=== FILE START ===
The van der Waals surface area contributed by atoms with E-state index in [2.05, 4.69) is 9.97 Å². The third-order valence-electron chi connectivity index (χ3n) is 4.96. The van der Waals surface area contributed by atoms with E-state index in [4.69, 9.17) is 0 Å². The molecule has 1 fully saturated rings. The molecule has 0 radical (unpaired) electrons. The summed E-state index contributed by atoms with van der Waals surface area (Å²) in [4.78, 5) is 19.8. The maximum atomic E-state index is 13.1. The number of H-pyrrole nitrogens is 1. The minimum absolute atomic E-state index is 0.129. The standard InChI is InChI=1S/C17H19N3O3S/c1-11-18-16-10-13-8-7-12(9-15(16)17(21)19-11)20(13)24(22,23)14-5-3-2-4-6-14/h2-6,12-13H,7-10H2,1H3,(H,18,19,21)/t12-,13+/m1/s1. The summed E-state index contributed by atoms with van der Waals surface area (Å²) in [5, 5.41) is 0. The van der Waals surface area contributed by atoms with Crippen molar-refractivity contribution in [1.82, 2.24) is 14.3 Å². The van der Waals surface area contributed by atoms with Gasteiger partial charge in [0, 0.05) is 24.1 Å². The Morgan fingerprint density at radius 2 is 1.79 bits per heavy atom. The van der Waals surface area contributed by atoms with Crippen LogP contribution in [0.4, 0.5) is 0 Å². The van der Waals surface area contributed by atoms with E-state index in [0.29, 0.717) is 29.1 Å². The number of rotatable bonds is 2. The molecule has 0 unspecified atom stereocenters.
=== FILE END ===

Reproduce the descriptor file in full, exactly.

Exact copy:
The van der Waals surface area contributed by atoms with E-state index in [2.05, 4.69) is 9.97 Å². The third-order valence-electron chi connectivity index (χ3n) is 4.96. The van der Waals surface area contributed by atoms with E-state index in [4.69, 9.17) is 0 Å². The molecule has 1 fully saturated rings. The molecule has 0 radical (unpaired) electrons. The summed E-state index contributed by atoms with van der Waals surface area (Å²) in [4.78, 5) is 19.8. The maximum atomic E-state index is 13.1. The number of H-pyrrole nitrogens is 1. The minimum absolute atomic E-state index is 0.129. The standard InChI is InChI=1S/C17H19N3O3S/c1-11-18-16-10-13-8-7-12(9-15(16)17(21)19-11)20(13)24(22,23)14-5-3-2-4-6-14/h2-6,12-13H,7-10H2,1H3,(H,18,19,21)/t12-,13+/m1/s1. The summed E-state index contributed by atoms with van der Waals surface area (Å²) in [5, 5.41) is 0. The van der Waals surface area contributed by atoms with Crippen molar-refractivity contribution in [1.82, 2.24) is 14.3 Å². The van der Waals surface area contributed by atoms with Gasteiger partial charge in [0, 0.05) is 24.1 Å². The Morgan fingerprint density at radius 2 is 1.79 bits per heavy atom. The van der Waals surface area contributed by atoms with Crippen LogP contribution in [0.4, 0.5) is 0 Å². The van der Waals surface area contributed by atoms with E-state index in [0.29, 0.717) is 29.1 Å². The number of rotatable bonds is 2. The molecule has 0 unspecified atom stereocenters.